How DC’s First Chief Resilience Officer Is Planning for Disaster
And why "Airplane!" is his favorite disaster movie.
FBI Releases Study of Pre-Attack Behaviors of Active Shooters
In 2017 there were 30 separate active shootings in the United States, the largest number ever recorded by the FBI during a one-year period. With so many attacks occurring, it can become easy to believe that nothing can stop an active shooter determined to commit violence. “The offender just snapped” and “There’s no way that
anyone could have seen this coming” are common reactions that can fuel a collective sense of a “new normal,” one punctuated by a sense of hopelessness and helplessness. Faced with so many tragedies, society routinely
wrestles with a fundamental question: can anything be done to prevent attacks on our loved ones, our children, our schools, our churches, concerts, and communities?
There is cause for hope because there is something that can be done. In the weeks and months before an attack, many active shooters engage in behaviors that may signal impending violence. While some of these behaviors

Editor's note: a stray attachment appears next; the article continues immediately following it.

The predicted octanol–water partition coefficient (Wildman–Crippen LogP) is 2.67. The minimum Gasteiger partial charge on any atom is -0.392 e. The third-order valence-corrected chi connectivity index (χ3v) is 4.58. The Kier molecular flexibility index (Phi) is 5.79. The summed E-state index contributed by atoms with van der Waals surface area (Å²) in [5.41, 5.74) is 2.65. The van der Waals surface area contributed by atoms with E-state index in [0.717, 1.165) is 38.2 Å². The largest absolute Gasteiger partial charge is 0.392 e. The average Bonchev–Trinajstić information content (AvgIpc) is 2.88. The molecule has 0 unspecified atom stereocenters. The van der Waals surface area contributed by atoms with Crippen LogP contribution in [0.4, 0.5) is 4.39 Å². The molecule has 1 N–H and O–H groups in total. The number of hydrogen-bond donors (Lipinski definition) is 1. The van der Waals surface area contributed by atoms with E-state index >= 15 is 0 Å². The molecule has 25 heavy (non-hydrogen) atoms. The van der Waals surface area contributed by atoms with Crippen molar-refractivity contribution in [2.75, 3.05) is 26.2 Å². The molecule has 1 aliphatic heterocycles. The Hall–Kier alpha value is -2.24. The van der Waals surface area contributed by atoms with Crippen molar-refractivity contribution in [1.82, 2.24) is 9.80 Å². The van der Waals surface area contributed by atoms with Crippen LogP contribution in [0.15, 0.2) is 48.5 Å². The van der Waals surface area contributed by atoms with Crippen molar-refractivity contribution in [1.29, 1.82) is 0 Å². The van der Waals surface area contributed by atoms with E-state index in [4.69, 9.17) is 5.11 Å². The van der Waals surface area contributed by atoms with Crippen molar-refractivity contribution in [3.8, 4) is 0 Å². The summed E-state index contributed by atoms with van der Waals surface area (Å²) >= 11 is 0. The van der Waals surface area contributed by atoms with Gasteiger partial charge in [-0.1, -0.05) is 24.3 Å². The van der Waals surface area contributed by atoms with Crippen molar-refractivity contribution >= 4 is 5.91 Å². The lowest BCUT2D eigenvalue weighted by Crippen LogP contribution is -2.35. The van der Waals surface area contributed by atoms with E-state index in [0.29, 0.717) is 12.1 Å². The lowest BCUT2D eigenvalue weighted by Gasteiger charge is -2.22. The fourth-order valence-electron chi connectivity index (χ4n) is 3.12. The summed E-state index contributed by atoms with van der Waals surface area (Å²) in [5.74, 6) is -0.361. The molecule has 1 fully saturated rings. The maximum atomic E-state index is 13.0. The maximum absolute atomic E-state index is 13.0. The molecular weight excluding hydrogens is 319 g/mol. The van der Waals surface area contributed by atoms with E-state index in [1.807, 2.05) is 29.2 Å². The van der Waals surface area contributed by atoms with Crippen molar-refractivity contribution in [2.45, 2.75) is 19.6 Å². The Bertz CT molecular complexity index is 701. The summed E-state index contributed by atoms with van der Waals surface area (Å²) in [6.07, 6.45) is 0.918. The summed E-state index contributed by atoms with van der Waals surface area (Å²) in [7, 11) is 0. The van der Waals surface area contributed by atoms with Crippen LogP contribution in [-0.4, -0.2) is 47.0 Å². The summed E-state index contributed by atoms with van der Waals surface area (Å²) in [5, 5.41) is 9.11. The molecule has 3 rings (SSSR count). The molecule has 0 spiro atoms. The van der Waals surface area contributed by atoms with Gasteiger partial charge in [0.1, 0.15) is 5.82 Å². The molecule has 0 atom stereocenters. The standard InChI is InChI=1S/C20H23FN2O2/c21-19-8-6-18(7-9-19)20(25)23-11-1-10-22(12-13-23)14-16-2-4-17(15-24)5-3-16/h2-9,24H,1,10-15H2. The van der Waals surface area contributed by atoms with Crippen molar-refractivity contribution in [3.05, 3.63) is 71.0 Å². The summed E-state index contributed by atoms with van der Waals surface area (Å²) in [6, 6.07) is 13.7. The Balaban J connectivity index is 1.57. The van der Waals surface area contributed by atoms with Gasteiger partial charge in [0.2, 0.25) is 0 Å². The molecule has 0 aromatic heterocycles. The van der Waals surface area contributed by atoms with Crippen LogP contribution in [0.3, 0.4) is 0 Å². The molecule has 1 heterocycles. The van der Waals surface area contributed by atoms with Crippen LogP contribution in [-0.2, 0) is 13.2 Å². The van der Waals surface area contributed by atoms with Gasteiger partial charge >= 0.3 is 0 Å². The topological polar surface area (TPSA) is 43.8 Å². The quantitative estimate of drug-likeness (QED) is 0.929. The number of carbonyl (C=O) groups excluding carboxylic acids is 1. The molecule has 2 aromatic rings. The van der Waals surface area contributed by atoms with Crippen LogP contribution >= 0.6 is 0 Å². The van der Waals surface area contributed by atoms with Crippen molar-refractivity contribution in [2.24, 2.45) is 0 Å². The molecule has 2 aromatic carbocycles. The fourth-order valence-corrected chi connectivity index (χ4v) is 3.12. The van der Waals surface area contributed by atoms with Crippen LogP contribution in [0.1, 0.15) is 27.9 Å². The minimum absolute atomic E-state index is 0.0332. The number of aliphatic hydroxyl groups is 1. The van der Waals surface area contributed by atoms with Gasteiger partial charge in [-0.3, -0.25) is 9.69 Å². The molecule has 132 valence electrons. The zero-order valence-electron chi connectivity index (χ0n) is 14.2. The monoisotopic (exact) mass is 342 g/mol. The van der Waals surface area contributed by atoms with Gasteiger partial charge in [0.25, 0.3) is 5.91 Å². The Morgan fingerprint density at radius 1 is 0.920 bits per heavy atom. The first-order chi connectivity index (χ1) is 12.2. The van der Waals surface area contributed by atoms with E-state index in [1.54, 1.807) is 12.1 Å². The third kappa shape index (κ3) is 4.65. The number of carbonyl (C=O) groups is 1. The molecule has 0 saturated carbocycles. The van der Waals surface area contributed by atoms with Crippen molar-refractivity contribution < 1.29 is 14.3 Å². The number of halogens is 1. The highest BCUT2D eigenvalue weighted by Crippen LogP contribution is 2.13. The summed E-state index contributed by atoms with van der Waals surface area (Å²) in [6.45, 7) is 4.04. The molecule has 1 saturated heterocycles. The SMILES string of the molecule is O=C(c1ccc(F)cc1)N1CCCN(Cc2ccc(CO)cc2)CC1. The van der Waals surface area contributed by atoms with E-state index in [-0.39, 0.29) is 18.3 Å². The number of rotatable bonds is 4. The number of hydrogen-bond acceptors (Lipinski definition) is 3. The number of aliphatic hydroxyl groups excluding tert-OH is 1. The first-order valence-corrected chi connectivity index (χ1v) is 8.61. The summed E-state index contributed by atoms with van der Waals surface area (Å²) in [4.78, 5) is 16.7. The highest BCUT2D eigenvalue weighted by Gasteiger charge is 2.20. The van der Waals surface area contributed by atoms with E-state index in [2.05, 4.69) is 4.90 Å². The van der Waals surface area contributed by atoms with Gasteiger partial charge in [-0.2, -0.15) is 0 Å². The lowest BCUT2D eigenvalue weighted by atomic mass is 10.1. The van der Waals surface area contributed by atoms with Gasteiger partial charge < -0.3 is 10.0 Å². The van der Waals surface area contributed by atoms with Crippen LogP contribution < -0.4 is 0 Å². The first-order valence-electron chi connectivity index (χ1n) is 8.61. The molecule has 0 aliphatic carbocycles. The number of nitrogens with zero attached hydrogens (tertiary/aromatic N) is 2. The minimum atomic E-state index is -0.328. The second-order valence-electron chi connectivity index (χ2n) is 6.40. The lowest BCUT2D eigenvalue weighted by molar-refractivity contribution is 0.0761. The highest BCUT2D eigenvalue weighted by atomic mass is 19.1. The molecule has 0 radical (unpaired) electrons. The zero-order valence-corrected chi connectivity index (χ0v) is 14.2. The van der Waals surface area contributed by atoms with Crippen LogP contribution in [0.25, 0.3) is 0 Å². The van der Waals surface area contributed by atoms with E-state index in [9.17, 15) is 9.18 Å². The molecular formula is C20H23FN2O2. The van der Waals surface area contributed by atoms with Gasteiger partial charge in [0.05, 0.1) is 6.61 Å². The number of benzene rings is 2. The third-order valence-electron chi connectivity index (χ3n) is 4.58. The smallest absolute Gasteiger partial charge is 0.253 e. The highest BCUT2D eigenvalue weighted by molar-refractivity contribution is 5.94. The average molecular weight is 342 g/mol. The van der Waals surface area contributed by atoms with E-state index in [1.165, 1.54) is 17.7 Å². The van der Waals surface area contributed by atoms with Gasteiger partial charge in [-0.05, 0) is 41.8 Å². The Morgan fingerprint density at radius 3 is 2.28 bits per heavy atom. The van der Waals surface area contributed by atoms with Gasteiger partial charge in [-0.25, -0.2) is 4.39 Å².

are intentionally concealed, others are observable and — if recognized and reported — may lead to a disruption prior to an attack. Unfortunately, well-meaning bystanders (often friends and family members of the active
shooter) may struggle to appropriately categorize the observed behavior as malevolent. They may even resist taking action to report for fear of erroneously labeling a friend or family member as a potential killer. Once
reported to law enforcement, those in authority may also struggle to decide how best to assess and intervene, particularly if no crime has yet been committed.
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